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February 22, 2014

Jordan Brown Case, Five Years Later: Juvenile advocate in teen’s corner

NEW CASTLE — Dan Dailey has raised money and provided support for Jordan Brown’s defense team.

Now a 16-year-old, Jordan was 11 when he was charged as an adult with two counts of homicide in the fatal shooting of his father’s pregnant fiancée, Kenzie Marie Houk, 26. She was killed in the New Beaver Borough farmhouse she shared with Jordan, his father, Chris, and her two daughters, then 4 and 7.

Specializing in parricide cases — those involving children who kill parents or caregivers — Dailey directs The Redemption Project, a nonprofit youth justice advocacy program that offers unconditional and lifelong support to children who commit parricide.

Dailey noted his 80 acres, in the mountains of Texas about 40 miles from the Mexican border, is owned by the youngsters he has helped.

“It will pass from my management to theirs,” he said. “They will always have a place to come home to.”

So far, he has been involved in the legal cases of 11 children.

He also provides a daily blog, The Wandervogel Diary, named for a pre-World War I back-to-nature movement in Germany.

Jordan’s name is frequently mentioned in his blog.

Dailey, who has slowed his pace since suffering a stroke late in 2012, said he believes in Jordan’s innocence.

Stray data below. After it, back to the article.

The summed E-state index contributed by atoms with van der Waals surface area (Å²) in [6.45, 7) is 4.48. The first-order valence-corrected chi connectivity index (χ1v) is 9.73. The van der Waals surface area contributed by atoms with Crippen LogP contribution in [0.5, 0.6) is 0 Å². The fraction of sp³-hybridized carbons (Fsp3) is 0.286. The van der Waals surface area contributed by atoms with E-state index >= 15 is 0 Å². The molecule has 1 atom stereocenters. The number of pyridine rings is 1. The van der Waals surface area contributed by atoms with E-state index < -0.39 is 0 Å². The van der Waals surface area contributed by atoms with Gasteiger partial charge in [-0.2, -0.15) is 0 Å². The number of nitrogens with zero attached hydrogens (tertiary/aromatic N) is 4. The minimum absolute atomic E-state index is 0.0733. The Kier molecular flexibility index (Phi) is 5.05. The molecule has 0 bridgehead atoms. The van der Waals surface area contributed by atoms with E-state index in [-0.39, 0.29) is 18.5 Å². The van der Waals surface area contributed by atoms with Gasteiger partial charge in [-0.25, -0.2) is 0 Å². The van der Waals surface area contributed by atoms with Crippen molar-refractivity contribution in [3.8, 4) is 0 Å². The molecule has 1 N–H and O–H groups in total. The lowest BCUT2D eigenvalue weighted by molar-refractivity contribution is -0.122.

Noting he has been involved with high-profile parricide cases since 2005, Dailey said, “None of the usual factors — which include mental illness and abuse — were present in Jordan’s case. He loved Kenzie.”

Dailey said the available evidence does not support the guilty verdict pronounced in the case.

“People must know the truth,” he said. “And the truth has not been told.”

He also said the evidence supports that a handgun — not a shotgun — was used to commit the murder. He also suggested that shot shell, possibly a hand-made shell, was used.

“Meanwhile, five years have been taken from Jordan. He’s lost his childhood.”

Dailey’s organization provides legal and other services to accused children, most of whom are indigent and lack family support.

The Redemption Project hires lawyers and expert witnesses at the trial phase; provides mentors, education materials and commissary funds while the children are jailed; and tuition, housing, health care and other support during the prison-to-freedom transition.

He said his project is needed, because of “the unforgiving nature of society toward people accused in these crimes.”


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